In the West by contrast the Christian idea of original sin has become an integral part of the civilizational understanding. The original sin has been secularized. One feels guilty for being rich, even when one's wealth is earned through hard labor. Likewise one feels remorse over the use of force, even when it is legitimate force. Anticolonialism, anticapitalism and the anti-globalisation emotions are also fed from the such feelings of guilt that one feels toward the third world. Despite its oil wealth, the Orient is also depicted as a victim. And that is why it is absolved of its role in the violence. Financial contributions to developing countries serve to pay off the guilt. The Islamists abhor the democratic values of man-made origin and therefore stand in contrast with Sharia which descends from God. But if they themselves are politically persecuted, they don't hesitate to denounce the undemocratic treatment and to appeal to human rights. Some guilt-aware westerners are easily taken in by this hypocrisy.

Likewise, Muslims use conspiracies as consoling explanations for strokes of fate, which are due to God's inexplicable wishes. If a Muslim is dealt a hand from Allah that he can't influence, he doesn't take any responsibility for it. And thus arose the tendency to explain events as the intervention of outside forces, rather to attribute them to one's own shortcomings.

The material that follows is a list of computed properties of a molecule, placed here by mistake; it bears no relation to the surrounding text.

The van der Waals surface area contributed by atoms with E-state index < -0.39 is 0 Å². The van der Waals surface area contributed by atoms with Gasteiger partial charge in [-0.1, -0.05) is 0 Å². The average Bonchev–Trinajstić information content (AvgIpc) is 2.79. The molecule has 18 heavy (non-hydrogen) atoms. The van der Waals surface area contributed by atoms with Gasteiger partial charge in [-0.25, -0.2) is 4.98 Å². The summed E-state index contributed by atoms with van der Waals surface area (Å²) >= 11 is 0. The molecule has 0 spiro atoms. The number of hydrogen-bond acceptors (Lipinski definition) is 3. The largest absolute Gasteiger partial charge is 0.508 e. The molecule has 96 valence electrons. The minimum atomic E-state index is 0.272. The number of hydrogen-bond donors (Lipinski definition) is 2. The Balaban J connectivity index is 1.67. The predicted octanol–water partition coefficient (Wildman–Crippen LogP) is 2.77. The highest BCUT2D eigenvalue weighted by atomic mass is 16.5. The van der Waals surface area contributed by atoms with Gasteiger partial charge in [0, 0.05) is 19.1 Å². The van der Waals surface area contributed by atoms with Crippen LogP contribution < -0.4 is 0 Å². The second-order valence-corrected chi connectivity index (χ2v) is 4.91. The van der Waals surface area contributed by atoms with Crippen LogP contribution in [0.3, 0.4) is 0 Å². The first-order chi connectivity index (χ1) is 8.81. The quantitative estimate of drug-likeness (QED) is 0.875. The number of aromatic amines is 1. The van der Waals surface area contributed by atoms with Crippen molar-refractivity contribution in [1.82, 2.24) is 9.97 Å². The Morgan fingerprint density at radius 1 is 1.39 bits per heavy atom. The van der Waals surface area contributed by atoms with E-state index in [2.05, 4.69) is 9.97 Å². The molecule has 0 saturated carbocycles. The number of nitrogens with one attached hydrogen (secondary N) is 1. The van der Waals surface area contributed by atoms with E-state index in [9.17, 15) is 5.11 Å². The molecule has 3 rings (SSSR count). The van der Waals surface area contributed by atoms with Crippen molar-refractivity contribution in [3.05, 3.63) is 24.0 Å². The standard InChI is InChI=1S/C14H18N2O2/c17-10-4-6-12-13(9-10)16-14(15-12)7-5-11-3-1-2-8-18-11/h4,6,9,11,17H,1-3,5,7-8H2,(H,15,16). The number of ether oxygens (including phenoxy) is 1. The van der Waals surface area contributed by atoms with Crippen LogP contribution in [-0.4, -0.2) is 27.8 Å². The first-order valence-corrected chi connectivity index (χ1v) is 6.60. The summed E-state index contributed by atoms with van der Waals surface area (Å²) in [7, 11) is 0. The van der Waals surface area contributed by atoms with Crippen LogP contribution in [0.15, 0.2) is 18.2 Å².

Why yes, Lewy's framework of guilt and blame does help explain of a great deal of Arab and Islamic behavior which doesn't otherwise seem rational to many of us here in the west. It also explains a lot about the behavior of the left-wing self-blamers and victimologists, which doesn't seem rational either.(Thanks to German reader Tobias Kuhn for suggesting this article)Posted by Stefan Sharkansky at February 14, 2003 06:57 AM